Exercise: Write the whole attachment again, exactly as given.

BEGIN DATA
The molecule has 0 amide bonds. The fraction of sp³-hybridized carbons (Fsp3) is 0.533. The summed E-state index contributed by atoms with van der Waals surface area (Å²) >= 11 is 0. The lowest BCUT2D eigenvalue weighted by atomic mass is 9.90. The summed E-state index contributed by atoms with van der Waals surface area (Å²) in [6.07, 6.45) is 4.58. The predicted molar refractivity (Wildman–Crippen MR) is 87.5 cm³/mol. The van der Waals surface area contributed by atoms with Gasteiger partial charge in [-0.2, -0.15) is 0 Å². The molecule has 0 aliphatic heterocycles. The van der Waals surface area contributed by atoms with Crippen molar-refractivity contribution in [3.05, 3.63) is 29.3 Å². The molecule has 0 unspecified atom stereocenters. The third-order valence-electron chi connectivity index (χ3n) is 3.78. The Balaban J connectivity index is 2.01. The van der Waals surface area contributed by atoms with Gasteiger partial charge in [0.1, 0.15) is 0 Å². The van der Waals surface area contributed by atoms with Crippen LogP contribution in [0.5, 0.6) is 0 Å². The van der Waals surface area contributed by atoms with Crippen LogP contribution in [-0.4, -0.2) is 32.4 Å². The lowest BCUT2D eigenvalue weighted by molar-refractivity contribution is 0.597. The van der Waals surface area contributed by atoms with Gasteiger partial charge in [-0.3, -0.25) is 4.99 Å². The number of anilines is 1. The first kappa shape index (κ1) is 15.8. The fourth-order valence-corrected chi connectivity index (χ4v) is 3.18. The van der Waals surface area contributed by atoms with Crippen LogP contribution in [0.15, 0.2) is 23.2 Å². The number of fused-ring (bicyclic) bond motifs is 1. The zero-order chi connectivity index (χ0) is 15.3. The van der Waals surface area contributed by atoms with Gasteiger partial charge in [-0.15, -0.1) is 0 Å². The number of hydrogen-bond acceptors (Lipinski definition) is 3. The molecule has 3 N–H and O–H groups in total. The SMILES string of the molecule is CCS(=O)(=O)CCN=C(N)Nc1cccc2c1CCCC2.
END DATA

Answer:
The molecule has 0 amide bonds. The fraction of sp³-hybridized carbons (Fsp3) is 0.533. The summed E-state index contributed by atoms with van der Waals surface area (Å²) >= 11 is 0. The lowest BCUT2D eigenvalue weighted by atomic mass is 9.90. The summed E-state index contributed by atoms with van der Waals surface area (Å²) in [6.07, 6.45) is 4.58. The predicted molar refractivity (Wildman–Crippen MR) is 87.5 cm³/mol. The van der Waals surface area contributed by atoms with Gasteiger partial charge in [-0.2, -0.15) is 0 Å². The molecule has 0 aliphatic heterocycles. The van der Waals surface area contributed by atoms with Crippen molar-refractivity contribution in [3.05, 3.63) is 29.3 Å². The molecule has 0 unspecified atom stereocenters. The third-order valence-electron chi connectivity index (χ3n) is 3.78. The Balaban J connectivity index is 2.01. The van der Waals surface area contributed by atoms with Gasteiger partial charge in [0.1, 0.15) is 0 Å². The van der Waals surface area contributed by atoms with Crippen LogP contribution in [0.5, 0.6) is 0 Å². The van der Waals surface area contributed by atoms with Crippen LogP contribution in [-0.4, -0.2) is 32.4 Å². The lowest BCUT2D eigenvalue weighted by molar-refractivity contribution is 0.597. The van der Waals surface area contributed by atoms with Gasteiger partial charge in [-0.3, -0.25) is 4.99 Å². The number of anilines is 1. The first kappa shape index (κ1) is 15.8. The fourth-order valence-corrected chi connectivity index (χ4v) is 3.18. The van der Waals surface area contributed by atoms with Crippen LogP contribution in [0.15, 0.2) is 23.2 Å². The number of fused-ring (bicyclic) bond motifs is 1. The zero-order chi connectivity index (χ0) is 15.3. The van der Waals surface area contributed by atoms with Gasteiger partial charge in [-0.15, -0.1) is 0 Å². The number of hydrogen-bond acceptors (Lipinski definition) is 3. The molecule has 3 N–H and O–H groups in total. The SMILES string of the molecule is CCS(=O)(=O)CCN=C(N)Nc1cccc2c1CCCC2.